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Backblaze 67 Terabyte Server

Many SmallNetBuilder readers realize that the prices that companies like NETGEAR, QNAP, Synology, Thecus and others charge for their high-end "business class" NASes are significantly more than the cost of equivalent NASes that they could build themselves. Of course, we all realize that companies are in business to make a profit, so they aren't going to be giving the fruits of their labor away.

But sometimes, the difference between what you can build yourself and what you have to pay for what you can buy is big enough to make you take the plunge into building your own NAS.

Cloud backup company Backblaze had the same idea when they looked at the cost of buying "big iron" storage. Backblaze provides "cloud" based unlimited backup for $5 per month per Mac OS or Windows computer, including multiple versions. So they need a lot of storage, multiple petabytes (1 PB = 1,000 TB) worth, in fact.

They first looked at commercial solutions. But after pondering the comparison chart in Figure 1, they decided that they could recoup the cost of designing and building their own storage pretty quickly.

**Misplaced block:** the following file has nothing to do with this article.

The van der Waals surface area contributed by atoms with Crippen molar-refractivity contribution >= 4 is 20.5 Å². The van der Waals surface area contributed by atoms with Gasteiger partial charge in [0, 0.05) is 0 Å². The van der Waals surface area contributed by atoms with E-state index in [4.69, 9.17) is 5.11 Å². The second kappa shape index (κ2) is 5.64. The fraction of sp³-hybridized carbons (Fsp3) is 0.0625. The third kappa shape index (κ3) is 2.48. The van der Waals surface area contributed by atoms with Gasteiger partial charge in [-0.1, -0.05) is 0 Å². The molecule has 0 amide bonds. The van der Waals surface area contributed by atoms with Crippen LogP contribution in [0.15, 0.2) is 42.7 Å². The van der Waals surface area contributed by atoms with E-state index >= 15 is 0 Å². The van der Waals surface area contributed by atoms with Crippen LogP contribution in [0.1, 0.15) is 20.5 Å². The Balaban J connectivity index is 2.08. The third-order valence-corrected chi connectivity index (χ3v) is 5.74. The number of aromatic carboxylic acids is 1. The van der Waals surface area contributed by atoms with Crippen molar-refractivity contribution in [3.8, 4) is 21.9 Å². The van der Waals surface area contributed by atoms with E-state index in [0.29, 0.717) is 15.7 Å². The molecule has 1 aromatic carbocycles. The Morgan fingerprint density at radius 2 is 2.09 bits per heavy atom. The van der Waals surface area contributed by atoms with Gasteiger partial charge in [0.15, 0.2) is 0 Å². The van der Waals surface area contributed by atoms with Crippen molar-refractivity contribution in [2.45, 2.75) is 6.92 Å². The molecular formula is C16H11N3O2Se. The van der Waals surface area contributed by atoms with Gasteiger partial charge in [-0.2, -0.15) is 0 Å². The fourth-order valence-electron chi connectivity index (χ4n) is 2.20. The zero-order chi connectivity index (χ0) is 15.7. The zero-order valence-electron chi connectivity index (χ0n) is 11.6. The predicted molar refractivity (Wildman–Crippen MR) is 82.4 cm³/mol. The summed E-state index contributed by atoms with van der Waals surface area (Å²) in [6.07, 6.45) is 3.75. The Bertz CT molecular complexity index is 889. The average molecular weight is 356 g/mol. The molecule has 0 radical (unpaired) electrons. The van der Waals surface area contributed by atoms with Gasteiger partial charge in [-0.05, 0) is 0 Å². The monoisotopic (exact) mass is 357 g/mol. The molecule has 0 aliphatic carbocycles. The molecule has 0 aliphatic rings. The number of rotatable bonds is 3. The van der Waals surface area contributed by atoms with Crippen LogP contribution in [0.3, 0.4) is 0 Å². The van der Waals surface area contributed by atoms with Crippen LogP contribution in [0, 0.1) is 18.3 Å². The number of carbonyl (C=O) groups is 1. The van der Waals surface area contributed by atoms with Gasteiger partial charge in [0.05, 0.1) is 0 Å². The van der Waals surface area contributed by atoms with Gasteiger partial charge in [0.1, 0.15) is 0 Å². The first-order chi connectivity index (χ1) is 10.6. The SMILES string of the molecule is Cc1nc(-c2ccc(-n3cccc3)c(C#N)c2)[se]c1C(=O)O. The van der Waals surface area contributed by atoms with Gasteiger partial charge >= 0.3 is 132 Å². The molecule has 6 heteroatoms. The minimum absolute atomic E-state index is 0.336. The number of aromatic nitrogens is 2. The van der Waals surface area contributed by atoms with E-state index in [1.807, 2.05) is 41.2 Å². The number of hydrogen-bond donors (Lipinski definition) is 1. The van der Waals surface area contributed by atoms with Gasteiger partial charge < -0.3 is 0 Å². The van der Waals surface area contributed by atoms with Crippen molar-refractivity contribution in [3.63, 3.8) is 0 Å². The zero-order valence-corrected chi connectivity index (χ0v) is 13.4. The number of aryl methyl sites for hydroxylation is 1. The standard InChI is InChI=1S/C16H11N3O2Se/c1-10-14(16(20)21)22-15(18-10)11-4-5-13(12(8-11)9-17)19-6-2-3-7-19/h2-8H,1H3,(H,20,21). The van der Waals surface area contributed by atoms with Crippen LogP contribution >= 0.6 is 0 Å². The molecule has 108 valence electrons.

Cost of a Petabyte Chart (Courtesy of Backblaze)

Figure 1: Cost of a Petabyte
(Courtesy Backblaze)

I'm not going to go into all the details of Backblaze's design. They do a great job of that in their blog post that this article draws heavily from. Instead, I'll see what builders of much smaller DIY NASes can learn from Backblaze's exercise.

I'll note up front that Backblaze's design is not designed to reach 100 MB/s speeds; their web-based application simply doesn't demand it. But there are still valuable lessons to be learned.

The Basic Design

Backblaze's Storage Pod is made up of a custom metal case with commodity hardware inside. One pod contains one Intel Motherboard with four SATA cards plugged into it (Figure 2). The nine SATA cables run from the cards to nine port multiplier backplanes that each have five hard drives plugged directly into them (45 hard drives in total).
Exploded view (Courtesy Backblaze)

Figure 2: Exploded view
(Courtesy Backblaze)

The two most important factors to note are that the cost of the hard drives dominates the price of the overall pod and that the rest of the system is made entirely of commodity parts.

The Case

The biggest hurdle that most NAS DIYers face is finding a suitable case. Having a custom case (Figure 2) designed and fabricated isn't feasible for most individuals. But creatively modding something that's close to what you want is.

For example, if you're willing to go with a three drive RAID system, I like the "Better Box" design using an Apevia Case and 3 bay SATA module.

If you're willing to spend a bit more for the benefit of no metal-bending, then Chenbro's ES34069 is a popular choice for four-drive designs.

Storage pod case (Courtesy Backblaze)

Figure 3: Storage pod case
(Courtesy Backblaze)

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